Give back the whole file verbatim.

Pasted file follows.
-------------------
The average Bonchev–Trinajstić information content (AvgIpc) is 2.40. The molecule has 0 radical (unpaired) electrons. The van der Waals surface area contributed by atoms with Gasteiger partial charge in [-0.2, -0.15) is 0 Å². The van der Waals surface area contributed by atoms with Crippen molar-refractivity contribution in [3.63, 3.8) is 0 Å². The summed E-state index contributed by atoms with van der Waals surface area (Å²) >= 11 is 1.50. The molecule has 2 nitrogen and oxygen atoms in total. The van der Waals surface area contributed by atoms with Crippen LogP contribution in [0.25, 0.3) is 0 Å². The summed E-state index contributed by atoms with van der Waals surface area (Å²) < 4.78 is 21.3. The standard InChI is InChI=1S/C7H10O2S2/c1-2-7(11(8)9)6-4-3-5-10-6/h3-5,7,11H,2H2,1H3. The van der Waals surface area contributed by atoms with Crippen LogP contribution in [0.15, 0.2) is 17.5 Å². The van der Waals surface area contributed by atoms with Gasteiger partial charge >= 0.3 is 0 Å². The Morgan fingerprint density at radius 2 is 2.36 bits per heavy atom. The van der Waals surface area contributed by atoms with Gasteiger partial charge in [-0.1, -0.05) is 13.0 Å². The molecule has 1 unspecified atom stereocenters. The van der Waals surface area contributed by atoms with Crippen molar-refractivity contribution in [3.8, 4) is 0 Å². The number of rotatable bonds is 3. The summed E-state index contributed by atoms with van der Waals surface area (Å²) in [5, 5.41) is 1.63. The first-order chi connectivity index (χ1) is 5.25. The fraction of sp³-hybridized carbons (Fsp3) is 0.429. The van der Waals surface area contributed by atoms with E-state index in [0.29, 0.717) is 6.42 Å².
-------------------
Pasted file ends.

The average Bonchev–Trinajstić information content (AvgIpc) is 2.40. The molecule has 0 radical (unpaired) electrons. The van der Waals surface area contributed by atoms with Gasteiger partial charge in [-0.2, -0.15) is 0 Å². The van der Waals surface area contributed by atoms with Crippen molar-refractivity contribution in [3.63, 3.8) is 0 Å². The summed E-state index contributed by atoms with van der Waals surface area (Å²) >= 11 is 1.50. The molecule has 2 nitrogen and oxygen atoms in total. The van der Waals surface area contributed by atoms with Crippen LogP contribution in [0.25, 0.3) is 0 Å². The summed E-state index contributed by atoms with van der Waals surface area (Å²) < 4.78 is 21.3. The standard InChI is InChI=1S/C7H10O2S2/c1-2-7(11(8)9)6-4-3-5-10-6/h3-5,7,11H,2H2,1H3. The van der Waals surface area contributed by atoms with Crippen LogP contribution in [0.15, 0.2) is 17.5 Å². The van der Waals surface area contributed by atoms with Gasteiger partial charge >= 0.3 is 0 Å². The Morgan fingerprint density at radius 2 is 2.36 bits per heavy atom. The van der Waals surface area contributed by atoms with Gasteiger partial charge in [-0.1, -0.05) is 13.0 Å². The molecule has 1 unspecified atom stereocenters. The van der Waals surface area contributed by atoms with Crippen molar-refractivity contribution in [3.8, 4) is 0 Å². The number of rotatable bonds is 3. The summed E-state index contributed by atoms with van der Waals surface area (Å²) in [5, 5.41) is 1.63. The first-order chi connectivity index (χ1) is 5.25. The fraction of sp³-hybridized carbons (Fsp3) is 0.429. The van der Waals surface area contributed by atoms with E-state index in [0.29, 0.717) is 6.42 Å².